Last week, I read the jumping tree man’s name. Gregory Jacobs was in the news, which reported that he had performed this feat for thirty years. From his plot of sidewalk on Fisherman’s Wharf—the most touristy spot in San Francisco—he had spent decades frightening the guts out of people for donations.
Many called him The Bushman, but few reportedly knew that he had an associate, David Johnson, who held the bush while Gregory told jokes to bystanders. Fifteen years ago, the two had a falling out over money, and worked separately from then on. But that wasn’t the whole story. Gregy died two weekends ago, from heart problems that had hospitalized him multiple times before his death.
I’ve been running regularly along that Fisherman’s Wharf stretch for the past eight years. One might think I’d have acclimated to the jumping tree man at some point. But on more days than not, my runner’s high rendered me unguarded by the time I arrived at his post.
He didn’t choose me every time, and sometimes I was ready, creating sufficient distance to protect myself from being a target. But I’d say he has vaulted at me about ten times in all those years, yielding his intended effect with every jump.
Gregory, I will miss our little game. Our city has a tree-branch-shaped hole now, and my running path won’t be the same without you.
AVON BREAST CANCER WALK
Early in 2008, a couple years after I had become a runner, I took on a more extreme physical challenge. My friend Dulci said she wanted to do the Avon Walk for Breast Cancer, and asked if I would train and walk with her. So I did, and on July 12 and 13 of that year, we walked 39.3 miles, the distance of a marathon and a half.
To prepare for the walk, we raised funds for breast cancer research and treatment. The goal was $2,000, and while I don’t remember how much I ultimately raised, I know I started my fundraising campaign on March 16, reached $1,800 by April 2, and continued raising money through July. Here is the photo from my fundraising page:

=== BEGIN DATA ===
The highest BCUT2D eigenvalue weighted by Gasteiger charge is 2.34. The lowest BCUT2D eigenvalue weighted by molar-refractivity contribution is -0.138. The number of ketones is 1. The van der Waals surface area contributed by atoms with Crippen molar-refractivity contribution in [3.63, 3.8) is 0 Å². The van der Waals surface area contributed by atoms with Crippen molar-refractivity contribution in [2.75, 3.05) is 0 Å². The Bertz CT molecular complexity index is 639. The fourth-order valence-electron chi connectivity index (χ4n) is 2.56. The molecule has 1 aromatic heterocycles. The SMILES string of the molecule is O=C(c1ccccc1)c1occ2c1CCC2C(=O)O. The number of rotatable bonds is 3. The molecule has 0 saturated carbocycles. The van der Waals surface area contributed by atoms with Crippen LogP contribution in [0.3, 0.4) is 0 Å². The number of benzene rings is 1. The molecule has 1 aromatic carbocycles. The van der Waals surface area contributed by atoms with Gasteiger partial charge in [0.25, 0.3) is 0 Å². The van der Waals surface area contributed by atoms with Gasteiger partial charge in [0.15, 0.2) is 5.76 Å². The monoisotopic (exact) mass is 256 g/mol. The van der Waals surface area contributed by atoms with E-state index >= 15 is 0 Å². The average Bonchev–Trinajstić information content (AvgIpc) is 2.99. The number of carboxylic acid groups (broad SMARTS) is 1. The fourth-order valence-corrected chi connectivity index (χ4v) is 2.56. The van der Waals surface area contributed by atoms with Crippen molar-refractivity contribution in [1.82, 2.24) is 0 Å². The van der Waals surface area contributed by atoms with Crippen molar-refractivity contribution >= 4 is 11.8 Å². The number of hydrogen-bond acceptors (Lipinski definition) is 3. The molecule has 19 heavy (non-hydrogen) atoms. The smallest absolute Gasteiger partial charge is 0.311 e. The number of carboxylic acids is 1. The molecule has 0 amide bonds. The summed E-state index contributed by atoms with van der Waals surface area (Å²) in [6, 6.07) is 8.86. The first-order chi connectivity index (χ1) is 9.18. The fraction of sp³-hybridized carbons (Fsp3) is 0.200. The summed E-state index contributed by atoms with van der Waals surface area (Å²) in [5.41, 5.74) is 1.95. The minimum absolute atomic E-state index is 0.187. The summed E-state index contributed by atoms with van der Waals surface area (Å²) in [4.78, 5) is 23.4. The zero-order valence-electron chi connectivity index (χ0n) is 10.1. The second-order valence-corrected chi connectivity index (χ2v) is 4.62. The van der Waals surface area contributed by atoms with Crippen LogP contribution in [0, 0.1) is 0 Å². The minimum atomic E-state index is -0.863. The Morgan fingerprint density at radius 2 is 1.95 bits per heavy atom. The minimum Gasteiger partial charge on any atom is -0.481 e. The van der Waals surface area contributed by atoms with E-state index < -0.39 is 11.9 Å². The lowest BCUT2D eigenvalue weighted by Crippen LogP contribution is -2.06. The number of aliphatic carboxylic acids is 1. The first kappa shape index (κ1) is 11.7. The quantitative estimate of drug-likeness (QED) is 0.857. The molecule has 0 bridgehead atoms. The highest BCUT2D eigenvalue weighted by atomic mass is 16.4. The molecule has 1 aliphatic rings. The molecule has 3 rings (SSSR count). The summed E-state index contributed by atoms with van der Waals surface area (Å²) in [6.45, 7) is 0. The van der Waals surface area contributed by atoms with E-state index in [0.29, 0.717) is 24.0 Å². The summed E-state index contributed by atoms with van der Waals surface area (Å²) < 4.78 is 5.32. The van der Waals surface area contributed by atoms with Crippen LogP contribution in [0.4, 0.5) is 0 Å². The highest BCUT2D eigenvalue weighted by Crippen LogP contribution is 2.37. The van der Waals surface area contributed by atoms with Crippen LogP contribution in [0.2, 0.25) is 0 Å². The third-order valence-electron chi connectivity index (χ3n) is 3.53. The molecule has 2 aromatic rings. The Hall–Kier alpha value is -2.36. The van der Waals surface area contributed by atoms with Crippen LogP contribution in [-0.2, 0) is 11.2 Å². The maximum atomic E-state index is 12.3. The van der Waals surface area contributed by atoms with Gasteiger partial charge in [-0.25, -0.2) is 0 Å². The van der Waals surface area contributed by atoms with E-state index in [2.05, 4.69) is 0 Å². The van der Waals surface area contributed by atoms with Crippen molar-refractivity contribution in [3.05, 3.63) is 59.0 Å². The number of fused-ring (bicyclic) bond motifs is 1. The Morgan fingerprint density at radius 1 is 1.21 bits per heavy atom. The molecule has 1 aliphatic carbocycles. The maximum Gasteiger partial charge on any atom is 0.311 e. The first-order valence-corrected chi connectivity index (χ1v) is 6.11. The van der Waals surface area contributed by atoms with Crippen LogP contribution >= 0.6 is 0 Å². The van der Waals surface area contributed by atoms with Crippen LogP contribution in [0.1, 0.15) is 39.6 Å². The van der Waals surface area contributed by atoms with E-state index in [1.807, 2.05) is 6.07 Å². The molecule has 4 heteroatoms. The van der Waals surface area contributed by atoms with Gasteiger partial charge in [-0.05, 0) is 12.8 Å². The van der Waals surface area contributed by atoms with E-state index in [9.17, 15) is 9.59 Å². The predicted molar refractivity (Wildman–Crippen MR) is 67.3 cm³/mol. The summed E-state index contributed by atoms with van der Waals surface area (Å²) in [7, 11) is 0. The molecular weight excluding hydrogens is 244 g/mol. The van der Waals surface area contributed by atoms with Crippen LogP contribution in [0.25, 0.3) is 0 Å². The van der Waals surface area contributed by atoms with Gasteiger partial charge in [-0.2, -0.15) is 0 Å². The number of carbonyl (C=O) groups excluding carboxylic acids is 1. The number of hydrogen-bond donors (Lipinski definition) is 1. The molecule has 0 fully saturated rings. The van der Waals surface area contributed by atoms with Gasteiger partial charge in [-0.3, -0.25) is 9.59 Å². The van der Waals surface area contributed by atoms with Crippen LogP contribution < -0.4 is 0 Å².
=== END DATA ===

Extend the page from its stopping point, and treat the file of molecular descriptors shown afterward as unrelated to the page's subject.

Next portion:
We also trained. When I found out my friend Carol was also walking, she and I took long walks on weekends. I remember walking one Saturday from my friend Carol’s house right by the Golden Gate Bridge, across the Golden Gate Bridge, and well into the North Bay.
Since the walk is a two-day event that ends on the evening of the first day and continues the morning of the second, Dulci and I stayed overnight at Carol’s house. Carol lives near Crissy Field, where Avon had set up tents for walkers to camp in overnight—something that sounded fun, but which we’d heard from previous walkers was cold and very uncomfortable.
Though the walk was posed as a physical challenge, and we did have to train for it, it was pretty easy. I mean, how hard can walking be? The most difficult part was dealing with blisters. We were well-prepared for that, with special blister band-aids that we changed several times over the two days, which worked great.
I can’t imagine this would have been a positive experience if we’d had to camp. The highlight was coming home to a dinner Carol’s husband had cooked for us, then taking baths in shifts, which really helped our sore legs and beaten up feet.
The hardest part of the walk was getting separated, which we did often because we each wanted to go at a different pace. So it’s not like we got to hang out for two days straight; rather, we ended up meeting a lot of different people, which was nice in its own way but not what I’d expected.
YOUR GREATEST PHYSICAL CHALLENGE
What about you, Brennan? What’s the greatest physical challenge you’ve ever faced? Look forward to hearing about it sometime.